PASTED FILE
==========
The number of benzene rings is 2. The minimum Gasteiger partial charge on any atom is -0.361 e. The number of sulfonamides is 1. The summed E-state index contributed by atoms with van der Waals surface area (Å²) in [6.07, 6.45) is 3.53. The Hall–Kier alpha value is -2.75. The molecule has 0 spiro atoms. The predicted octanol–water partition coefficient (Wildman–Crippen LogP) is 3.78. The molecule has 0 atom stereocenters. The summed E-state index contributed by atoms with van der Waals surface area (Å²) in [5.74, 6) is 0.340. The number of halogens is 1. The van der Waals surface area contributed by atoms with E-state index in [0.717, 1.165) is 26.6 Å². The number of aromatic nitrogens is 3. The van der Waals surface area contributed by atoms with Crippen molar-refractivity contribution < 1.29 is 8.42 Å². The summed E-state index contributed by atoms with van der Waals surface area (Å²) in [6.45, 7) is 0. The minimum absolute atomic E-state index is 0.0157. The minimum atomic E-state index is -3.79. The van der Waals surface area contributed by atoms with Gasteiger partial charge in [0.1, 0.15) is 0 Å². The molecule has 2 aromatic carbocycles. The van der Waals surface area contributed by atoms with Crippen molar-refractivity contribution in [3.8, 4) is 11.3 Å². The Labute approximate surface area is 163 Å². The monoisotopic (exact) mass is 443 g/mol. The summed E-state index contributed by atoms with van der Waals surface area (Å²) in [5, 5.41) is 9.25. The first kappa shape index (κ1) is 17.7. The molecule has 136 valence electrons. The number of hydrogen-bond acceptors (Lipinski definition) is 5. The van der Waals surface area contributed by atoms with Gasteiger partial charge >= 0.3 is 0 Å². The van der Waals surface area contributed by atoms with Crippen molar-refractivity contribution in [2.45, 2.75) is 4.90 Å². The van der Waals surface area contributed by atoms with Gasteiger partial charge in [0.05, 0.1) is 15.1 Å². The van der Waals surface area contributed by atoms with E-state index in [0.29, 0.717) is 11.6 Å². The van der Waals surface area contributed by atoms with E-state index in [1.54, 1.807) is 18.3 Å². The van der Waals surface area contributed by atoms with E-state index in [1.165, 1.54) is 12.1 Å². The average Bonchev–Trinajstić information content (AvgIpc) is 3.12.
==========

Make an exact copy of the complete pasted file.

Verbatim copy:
The number of benzene rings is 2. The minimum Gasteiger partial charge on any atom is -0.361 e. The number of sulfonamides is 1. The summed E-state index contributed by atoms with van der Waals surface area (Å²) in [6.07, 6.45) is 3.53. The Hall–Kier alpha value is -2.75. The molecule has 0 spiro atoms. The predicted octanol–water partition coefficient (Wildman–Crippen LogP) is 3.78. The molecule has 0 atom stereocenters. The summed E-state index contributed by atoms with van der Waals surface area (Å²) in [5.74, 6) is 0.340. The number of halogens is 1. The van der Waals surface area contributed by atoms with E-state index in [0.717, 1.165) is 26.6 Å². The number of aromatic nitrogens is 3. The van der Waals surface area contributed by atoms with Crippen molar-refractivity contribution < 1.29 is 8.42 Å². The summed E-state index contributed by atoms with van der Waals surface area (Å²) in [6.45, 7) is 0. The minimum absolute atomic E-state index is 0.0157. The minimum atomic E-state index is -3.79. The van der Waals surface area contributed by atoms with Gasteiger partial charge in [0.1, 0.15) is 0 Å². The molecule has 2 aromatic carbocycles. The van der Waals surface area contributed by atoms with Crippen molar-refractivity contribution in [3.8, 4) is 11.3 Å². The Labute approximate surface area is 163 Å². The monoisotopic (exact) mass is 443 g/mol. The summed E-state index contributed by atoms with van der Waals surface area (Å²) in [5, 5.41) is 9.25. The first kappa shape index (κ1) is 17.7. The molecule has 136 valence electrons. The number of hydrogen-bond acceptors (Lipinski definition) is 5. The van der Waals surface area contributed by atoms with Gasteiger partial charge >= 0.3 is 0 Å². The van der Waals surface area contributed by atoms with Crippen molar-refractivity contribution in [2.45, 2.75) is 4.90 Å². The van der Waals surface area contributed by atoms with Gasteiger partial charge in [0.05, 0.1) is 15.1 Å². The van der Waals surface area contributed by atoms with E-state index in [0.29, 0.717) is 11.6 Å². The van der Waals surface area contributed by atoms with E-state index in [1.54, 1.807) is 18.3 Å². The van der Waals surface area contributed by atoms with E-state index in [1.165, 1.54) is 12.1 Å². The average Bonchev–Trinajstić information content (AvgIpc) is 3.12.